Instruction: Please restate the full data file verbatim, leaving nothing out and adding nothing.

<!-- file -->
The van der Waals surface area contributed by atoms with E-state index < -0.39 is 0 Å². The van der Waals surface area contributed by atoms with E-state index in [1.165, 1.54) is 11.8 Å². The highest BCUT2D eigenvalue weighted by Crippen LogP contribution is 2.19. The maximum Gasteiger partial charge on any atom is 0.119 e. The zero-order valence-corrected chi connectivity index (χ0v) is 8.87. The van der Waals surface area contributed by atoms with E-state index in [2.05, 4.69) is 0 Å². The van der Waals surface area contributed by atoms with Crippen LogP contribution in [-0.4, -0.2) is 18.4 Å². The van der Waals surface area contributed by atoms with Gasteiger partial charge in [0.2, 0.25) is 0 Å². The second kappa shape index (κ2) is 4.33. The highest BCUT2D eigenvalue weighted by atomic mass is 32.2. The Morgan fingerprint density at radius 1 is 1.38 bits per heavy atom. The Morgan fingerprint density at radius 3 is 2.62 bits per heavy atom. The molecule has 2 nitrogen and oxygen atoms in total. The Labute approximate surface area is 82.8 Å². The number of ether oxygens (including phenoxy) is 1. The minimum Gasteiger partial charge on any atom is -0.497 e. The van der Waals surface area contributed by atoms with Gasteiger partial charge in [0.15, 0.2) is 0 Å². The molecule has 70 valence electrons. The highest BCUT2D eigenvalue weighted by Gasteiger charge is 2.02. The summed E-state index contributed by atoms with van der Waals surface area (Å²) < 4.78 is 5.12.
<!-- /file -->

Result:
The van der Waals surface area contributed by atoms with E-state index < -0.39 is 0 Å². The van der Waals surface area contributed by atoms with E-state index in [1.165, 1.54) is 11.8 Å². The highest BCUT2D eigenvalue weighted by Crippen LogP contribution is 2.19. The maximum Gasteiger partial charge on any atom is 0.119 e. The zero-order valence-corrected chi connectivity index (χ0v) is 8.87. The van der Waals surface area contributed by atoms with E-state index in [2.05, 4.69) is 0 Å². The van der Waals surface area contributed by atoms with Crippen LogP contribution in [-0.4, -0.2) is 18.4 Å². The van der Waals surface area contributed by atoms with Gasteiger partial charge in [0.2, 0.25) is 0 Å². The second kappa shape index (κ2) is 4.33. The highest BCUT2D eigenvalue weighted by atomic mass is 32.2. The Morgan fingerprint density at radius 1 is 1.38 bits per heavy atom. The Morgan fingerprint density at radius 3 is 2.62 bits per heavy atom. The molecule has 2 nitrogen and oxygen atoms in total. The Labute approximate surface area is 82.8 Å². The number of ether oxygens (including phenoxy) is 1. The minimum Gasteiger partial charge on any atom is -0.497 e. The van der Waals surface area contributed by atoms with Gasteiger partial charge in [0.15, 0.2) is 0 Å². The molecule has 70 valence electrons. The highest BCUT2D eigenvalue weighted by Gasteiger charge is 2.02. The summed E-state index contributed by atoms with van der Waals surface area (Å²) < 4.78 is 5.12.